No. In Spain "lime" is "lima" and "lemon" is "limón", to different citrics that come from two different trees. They also taste different.
  15. Gaby B New Member

    Spanish - Mexico
    Also in México, "lime" (which is Limón) and Lemon (which is Lima) are very different and a mexican food that uses "limones" would not taste the same with "limas" at all... Lima for us is too sweet...
  16. Moritzchen Senior Member

    Los Angeles, CA
    Spanish, USA
    I believe Tilo is Linden. Lime is Lima and lemon is limón
  17. Maeron Senior Member

    Mexico City
    Canada, English
    I don't know if Mexicans in the U.S. would say it differently, but in Mexico, limón is a small green lime (generally 3 to 6 cm long) which is more sour than what we know as a lime. You can substitute the juice for any North American recipe that calls for lemon juice. Although it looks like what we know as a lime, you can basically consider it a lemon. Lima is slightly larger, paler green, and although it's not what you would call really sweet, it is sweet enough to eat out of hand. The large, yellow lemons that we know in Canada and U.S. are not found in Mexico, at least not here in central Mexico.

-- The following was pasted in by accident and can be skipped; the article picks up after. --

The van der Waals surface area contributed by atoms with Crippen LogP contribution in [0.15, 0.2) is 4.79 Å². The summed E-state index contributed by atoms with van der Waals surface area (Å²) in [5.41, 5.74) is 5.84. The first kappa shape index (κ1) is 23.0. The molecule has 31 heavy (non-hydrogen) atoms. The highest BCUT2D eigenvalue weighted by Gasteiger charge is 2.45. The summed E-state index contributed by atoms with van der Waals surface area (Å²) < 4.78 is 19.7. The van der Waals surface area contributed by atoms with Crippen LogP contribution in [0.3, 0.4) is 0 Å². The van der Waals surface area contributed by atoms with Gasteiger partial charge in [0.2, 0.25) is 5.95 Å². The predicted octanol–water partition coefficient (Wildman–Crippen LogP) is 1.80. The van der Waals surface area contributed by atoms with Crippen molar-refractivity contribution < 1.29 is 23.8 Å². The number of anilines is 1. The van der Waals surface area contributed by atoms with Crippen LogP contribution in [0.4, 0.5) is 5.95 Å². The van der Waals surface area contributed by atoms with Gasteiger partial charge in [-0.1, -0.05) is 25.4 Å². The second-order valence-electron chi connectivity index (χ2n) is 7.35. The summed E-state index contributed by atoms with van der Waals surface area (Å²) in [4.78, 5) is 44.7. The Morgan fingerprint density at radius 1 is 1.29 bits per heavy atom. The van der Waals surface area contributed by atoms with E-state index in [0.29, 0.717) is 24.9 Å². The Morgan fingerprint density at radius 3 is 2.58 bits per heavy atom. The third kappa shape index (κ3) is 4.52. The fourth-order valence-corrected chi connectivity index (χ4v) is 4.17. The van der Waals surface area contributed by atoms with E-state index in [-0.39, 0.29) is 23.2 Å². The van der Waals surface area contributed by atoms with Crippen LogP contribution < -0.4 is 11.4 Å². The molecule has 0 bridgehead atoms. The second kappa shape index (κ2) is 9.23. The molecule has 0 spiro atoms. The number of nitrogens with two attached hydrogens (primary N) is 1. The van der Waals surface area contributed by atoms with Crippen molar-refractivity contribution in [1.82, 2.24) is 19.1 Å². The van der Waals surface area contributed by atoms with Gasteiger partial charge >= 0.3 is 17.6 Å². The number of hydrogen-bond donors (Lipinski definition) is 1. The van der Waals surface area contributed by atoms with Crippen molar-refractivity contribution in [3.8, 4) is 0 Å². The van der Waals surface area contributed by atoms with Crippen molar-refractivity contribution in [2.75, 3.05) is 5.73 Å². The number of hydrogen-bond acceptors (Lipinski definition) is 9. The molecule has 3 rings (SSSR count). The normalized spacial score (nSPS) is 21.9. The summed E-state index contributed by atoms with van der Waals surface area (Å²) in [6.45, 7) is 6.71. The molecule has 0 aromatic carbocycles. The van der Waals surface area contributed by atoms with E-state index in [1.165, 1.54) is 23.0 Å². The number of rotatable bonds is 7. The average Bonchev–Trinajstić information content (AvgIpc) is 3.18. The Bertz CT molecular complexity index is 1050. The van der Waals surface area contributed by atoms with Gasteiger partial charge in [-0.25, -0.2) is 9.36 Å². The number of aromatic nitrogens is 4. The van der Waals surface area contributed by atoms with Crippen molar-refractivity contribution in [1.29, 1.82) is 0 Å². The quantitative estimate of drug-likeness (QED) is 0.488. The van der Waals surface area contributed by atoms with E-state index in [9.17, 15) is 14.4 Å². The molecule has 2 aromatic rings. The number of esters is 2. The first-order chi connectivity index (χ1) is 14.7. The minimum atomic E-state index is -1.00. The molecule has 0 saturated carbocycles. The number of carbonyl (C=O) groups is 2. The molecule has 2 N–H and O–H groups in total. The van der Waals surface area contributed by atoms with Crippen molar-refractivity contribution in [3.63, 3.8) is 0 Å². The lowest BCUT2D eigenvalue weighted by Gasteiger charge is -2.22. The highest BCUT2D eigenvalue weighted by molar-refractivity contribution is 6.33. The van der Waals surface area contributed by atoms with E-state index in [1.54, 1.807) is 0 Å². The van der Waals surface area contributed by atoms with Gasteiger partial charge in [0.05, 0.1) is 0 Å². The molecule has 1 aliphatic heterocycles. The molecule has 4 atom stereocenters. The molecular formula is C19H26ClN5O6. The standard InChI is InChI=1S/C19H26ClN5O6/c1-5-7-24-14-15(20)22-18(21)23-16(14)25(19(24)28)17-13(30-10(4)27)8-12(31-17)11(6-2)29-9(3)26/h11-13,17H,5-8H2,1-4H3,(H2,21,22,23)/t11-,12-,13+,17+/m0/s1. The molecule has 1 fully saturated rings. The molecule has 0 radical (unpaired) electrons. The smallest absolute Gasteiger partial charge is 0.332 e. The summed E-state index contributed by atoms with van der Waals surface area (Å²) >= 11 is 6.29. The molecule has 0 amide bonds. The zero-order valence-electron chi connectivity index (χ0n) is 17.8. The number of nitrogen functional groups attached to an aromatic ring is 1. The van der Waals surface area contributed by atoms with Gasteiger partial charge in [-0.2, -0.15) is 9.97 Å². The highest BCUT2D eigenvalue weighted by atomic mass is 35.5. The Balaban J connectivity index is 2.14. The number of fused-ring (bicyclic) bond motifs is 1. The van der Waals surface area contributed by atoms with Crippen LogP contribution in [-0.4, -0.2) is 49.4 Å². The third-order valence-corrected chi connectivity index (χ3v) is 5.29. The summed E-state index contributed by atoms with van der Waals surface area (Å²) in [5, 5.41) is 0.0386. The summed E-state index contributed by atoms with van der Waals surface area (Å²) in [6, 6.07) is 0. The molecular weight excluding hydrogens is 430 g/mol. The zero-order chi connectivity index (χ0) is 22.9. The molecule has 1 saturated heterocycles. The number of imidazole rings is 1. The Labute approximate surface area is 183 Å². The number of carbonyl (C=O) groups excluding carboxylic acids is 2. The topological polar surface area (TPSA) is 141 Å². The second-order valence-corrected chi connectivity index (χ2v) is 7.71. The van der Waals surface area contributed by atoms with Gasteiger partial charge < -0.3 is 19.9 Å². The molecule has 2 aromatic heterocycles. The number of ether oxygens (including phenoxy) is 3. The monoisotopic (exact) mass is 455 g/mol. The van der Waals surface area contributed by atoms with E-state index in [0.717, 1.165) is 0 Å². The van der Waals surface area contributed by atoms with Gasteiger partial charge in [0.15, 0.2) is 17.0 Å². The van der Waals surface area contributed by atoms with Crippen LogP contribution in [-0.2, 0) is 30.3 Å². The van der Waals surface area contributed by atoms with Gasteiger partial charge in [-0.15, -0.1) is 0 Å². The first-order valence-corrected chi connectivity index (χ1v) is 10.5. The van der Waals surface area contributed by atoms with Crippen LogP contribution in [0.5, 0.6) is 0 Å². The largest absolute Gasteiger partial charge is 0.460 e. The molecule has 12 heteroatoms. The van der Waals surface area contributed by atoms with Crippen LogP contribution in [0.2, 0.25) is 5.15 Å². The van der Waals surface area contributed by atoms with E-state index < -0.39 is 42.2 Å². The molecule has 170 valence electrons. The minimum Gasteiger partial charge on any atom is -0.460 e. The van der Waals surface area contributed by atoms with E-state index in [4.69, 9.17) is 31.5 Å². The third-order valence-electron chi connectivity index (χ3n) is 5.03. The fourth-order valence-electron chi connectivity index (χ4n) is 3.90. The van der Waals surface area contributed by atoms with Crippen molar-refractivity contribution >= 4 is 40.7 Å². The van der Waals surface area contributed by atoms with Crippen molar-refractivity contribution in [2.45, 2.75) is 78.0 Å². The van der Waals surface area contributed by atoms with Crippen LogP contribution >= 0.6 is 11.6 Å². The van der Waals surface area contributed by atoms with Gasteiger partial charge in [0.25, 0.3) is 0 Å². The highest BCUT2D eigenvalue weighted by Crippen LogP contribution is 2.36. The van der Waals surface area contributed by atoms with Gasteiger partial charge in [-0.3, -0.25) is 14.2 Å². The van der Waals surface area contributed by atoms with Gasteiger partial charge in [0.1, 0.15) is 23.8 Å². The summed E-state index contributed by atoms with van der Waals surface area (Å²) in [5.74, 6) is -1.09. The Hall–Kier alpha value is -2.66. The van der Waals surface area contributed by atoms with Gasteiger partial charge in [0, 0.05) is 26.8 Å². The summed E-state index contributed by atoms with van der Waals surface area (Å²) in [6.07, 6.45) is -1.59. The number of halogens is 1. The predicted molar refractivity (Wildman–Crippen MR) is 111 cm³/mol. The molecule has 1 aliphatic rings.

18. lforestier

    lforestier Moderator

    San Antonio, TX USA
    Puerto Rico - Spanish/English
    You aren't the only one to be confused.
    In Puerto Rico, limon is yellow and lima is green and sour.
    When I moved to Mexico, I discovered that the limon used for drinks, and cooking was small and green. I thought it was a different type of lemon. But one day at Walmart de Mexico, I saw nice yellow lemons with a big sign above advertising Limas.
    So go figure.
  19. Victorita Member

    El Salvador, Spanish
    I agree with Maeron. I am from El Salvador and to us limón is the small green and sour fruit and lima is a bigger, paler green, slightly sweet fruit. I don't know if it is its own fruit or if it is a cross between a limón and an orange. I'm glad to see there is someone else who shares these definitions!